After the perceived lack of concern from group elders, she sought out others who were met with similar callous suggestions within their AA groups. Since then she has created the blog A.A.R.M.E.D. with Facts and has met hundreds of men and women around the country who claim that they have suffered abuse or sexual assault at the hands of people they believed were there to help them within these 12-step groups.
At the heart of the controversy, and why some are fighting to reform 12-step meeting operations around the county, is the potentially deadly cocktail of the abused and abusers who attend these meetings.
As per the AA bylaws, when a person seeks addiction support through AA, they are told to stop trusting their own thoughts and to give up their defenses in order to submit themselves fully to the program and their higher power. Failing to do so will result in criticism from older members and individuals will be told that they are “resisting the program” and accused of lacking the desire to give up drugs and alcohol. AA members have a number of catchy phrases they use to describe these issues, such as “stinkin’ thinkin’.”
The problem with the philosophies behind AA-centric quotes like “stinkin’ thinkin‘” is that they exist to show people that they cannot trust their own thoughts, even when those thoughts may signal real danger. According to a report by the NIDA, 30-59 percent of women who have suffered abuse within their childhood are prone to develop substance abuse issues later in life. Combine these vulnerable women with the 47% of violent offenders and sexual predators who are actively recruited from state prisons and you have a ticking time bomb on your hands.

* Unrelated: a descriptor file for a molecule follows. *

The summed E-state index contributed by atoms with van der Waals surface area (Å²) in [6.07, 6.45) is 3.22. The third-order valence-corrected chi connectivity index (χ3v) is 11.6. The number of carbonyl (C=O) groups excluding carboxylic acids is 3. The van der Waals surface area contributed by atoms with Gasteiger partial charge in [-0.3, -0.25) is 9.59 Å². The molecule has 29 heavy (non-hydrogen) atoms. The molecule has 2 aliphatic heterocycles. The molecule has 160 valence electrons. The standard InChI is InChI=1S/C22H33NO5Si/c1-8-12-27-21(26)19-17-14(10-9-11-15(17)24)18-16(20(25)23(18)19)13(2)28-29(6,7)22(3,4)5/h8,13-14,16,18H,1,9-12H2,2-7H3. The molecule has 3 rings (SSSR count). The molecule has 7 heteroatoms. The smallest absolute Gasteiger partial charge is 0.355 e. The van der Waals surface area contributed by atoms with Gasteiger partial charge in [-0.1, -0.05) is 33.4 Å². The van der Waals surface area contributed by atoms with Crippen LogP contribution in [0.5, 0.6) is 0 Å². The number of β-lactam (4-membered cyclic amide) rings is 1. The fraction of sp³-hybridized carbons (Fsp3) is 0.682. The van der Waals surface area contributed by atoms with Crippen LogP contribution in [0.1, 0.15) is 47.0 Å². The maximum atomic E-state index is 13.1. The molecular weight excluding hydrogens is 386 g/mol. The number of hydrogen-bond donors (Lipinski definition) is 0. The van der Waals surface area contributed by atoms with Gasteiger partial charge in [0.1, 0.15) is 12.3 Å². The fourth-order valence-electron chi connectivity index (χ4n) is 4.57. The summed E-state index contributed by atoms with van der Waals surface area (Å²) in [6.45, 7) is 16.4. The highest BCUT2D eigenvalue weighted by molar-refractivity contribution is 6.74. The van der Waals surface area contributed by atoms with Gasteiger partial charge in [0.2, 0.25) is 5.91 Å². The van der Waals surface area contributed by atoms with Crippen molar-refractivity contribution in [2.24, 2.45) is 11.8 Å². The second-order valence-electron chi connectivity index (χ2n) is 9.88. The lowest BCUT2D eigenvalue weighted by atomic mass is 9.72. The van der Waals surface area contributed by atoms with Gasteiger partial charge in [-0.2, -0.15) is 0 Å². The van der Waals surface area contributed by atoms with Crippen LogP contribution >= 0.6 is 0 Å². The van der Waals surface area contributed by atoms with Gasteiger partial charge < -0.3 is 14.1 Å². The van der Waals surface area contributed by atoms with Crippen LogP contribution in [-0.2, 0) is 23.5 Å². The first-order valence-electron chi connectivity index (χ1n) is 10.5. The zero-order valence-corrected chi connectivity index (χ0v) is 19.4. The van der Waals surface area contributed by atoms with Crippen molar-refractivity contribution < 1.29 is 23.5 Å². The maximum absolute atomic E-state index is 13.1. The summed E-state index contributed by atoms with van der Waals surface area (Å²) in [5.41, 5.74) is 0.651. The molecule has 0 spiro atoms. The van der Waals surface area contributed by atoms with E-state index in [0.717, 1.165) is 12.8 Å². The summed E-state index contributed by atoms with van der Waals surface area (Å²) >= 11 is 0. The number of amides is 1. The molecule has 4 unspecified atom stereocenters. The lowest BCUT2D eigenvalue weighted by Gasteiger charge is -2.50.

What’s perhaps most alarming is that courts sometimes order people to attend AA meetings who have no history of alcohol problems. This was the case when a woman named Darlene from Ohio’s ex-husband was ordered to attend AA after he was found guilty of sexually abusing her son, even though alcohol dependency played no role in her former husband’s life. AA members are encouraged to embrace these people without question and AA as an organization prides themselves in shrouding these individuals in anonymity.
“The potential to abuse that trust is huge.” says Abram, “There are virtually no consequences for bad behavior in AA. No one wants to break someone else’s anonymity, which is why there is little media attention on the crimes in AA. Members will point out that these crimes occur outside of AA meetings, even if the victim meets their assailant at the meeting.”
Even those who do not have a past history of abuse can find themselves in a vulnerable state at the beginning stages of their recovery. They are taught to look to the group old-timers as inspiration for their own road to recovery and trust them without question. In some ways this could be seen as a good thing, but in circumstances where an older member is looking to take advantage of newcomers, like in the case of Karla Mendez Brada, the consequences can be fatal.
Abram adds, “Promoters of AA like to say Karla’s case was an isolated incident, however, if you look up the Midtown group in the D.C. area there was culture of AA meetings where old timers were preying on minor females sexually and this was thought of as a ‘treatment’ for alcoholism.”